Mahabharata and Bhagavad Gita.

kumbhamela (kum' bha me' la). A mass assembly of monks held every three years in one of several holy places in India.

kundalini (kun' da li ni). Lit., "coiled up" like a serpent. The spiritual energy lying dormant in all individuals that awakens in the spiritual aspirant and passes upward in the spinal canal, associated with progressively sublime mystic experiences and final illumination.


lakh, also lak, lac (lak). A hundred thousand, written as 1,00,000 (usually rupees).

lila (li' la). The divine play in the phenomenal world, a special manifestation of which is the advent of an Avatar.


Mahabharata (ma ha' bha' ra ta). The famous Hindu epic poem of the fourth to fifth centuries B.C. that includes the Bhagavad Gita and is comprised of one hundred thousand couplets.

Maharaj (ma' ha raj). Lit., "great king." Refers specifically to Swami Brahmananda in the historical sense but is commonly used to address any monk of the Ramakrishna Order (it can be used alone but is often preceded by the monk's familiar name prior to sannyas; for example, Chintaharan Maharaj). Maidan (mai dan'). A huge field in central Calcutta.

mantra (man' tra), also mantram. A sacred formula repeated in japa as a spiritual practice to concentrate the mind on the Chosen Ideal.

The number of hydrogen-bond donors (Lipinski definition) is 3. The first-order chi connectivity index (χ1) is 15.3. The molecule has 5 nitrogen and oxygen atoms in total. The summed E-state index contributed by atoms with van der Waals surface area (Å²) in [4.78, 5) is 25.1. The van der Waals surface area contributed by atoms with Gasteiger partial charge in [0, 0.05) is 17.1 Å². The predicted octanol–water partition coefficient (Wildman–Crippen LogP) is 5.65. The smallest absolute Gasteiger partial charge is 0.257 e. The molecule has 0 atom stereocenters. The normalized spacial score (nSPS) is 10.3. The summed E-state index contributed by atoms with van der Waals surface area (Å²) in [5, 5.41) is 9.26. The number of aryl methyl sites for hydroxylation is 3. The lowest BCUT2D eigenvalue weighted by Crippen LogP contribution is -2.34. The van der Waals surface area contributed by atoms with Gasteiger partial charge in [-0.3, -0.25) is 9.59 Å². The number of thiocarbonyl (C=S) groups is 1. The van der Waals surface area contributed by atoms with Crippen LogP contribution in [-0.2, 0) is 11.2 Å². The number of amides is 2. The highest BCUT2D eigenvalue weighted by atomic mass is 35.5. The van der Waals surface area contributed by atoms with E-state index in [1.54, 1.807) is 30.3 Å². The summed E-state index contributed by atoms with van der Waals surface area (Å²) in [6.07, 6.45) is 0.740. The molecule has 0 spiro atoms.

Master Mahashaya, "M" (Mahendranath Gupta). A saintly householder disciple of Sri Ramakrishna and the author of The Gospel of Sri Ramakrishna.

math (mat). Monastery.

maya (ma' ya). A term of Vedanta philosophy denoting both the power of Brahman to create, preserve, and destroy the universe, and the cosmic ignorance veiling Brahman that leads man to identify with the phenomenal world.

Mayavati (ma' ya va ti). The location in the Himalayas of the Ramakrishna Order's Advaita Ashrama that Swami Vivekananda dedicated to nondualism, which includes the publishing house of the same name. See Advaita Ashrama.

moksha (mok' sha), also mukti (muk' ti). Liberation from the phenomenal world.


Narendranath (na ren' dra nat'). The pre-monastic name of Swami Vivekananda.

nishtha (nish' ta). Thoroughness; a dedicated attitude to any work.

Nitya (nit' ya). The Ultimate Reality; the eternal Absolute.

Nivedita, Sister (1867-1911), Margaret Noble. A monastic disciple of Swami Vivekananda who dedicated her life to the good of India and to the realization of its highest ideals; the Founder of the Nivedita School in Calcutta, now under Sri Sarada Math.


Om (aum). The most sacred word of the Vedas; a word symbol representing both the personal aspect of God and the impersonal Absolute (Brahman).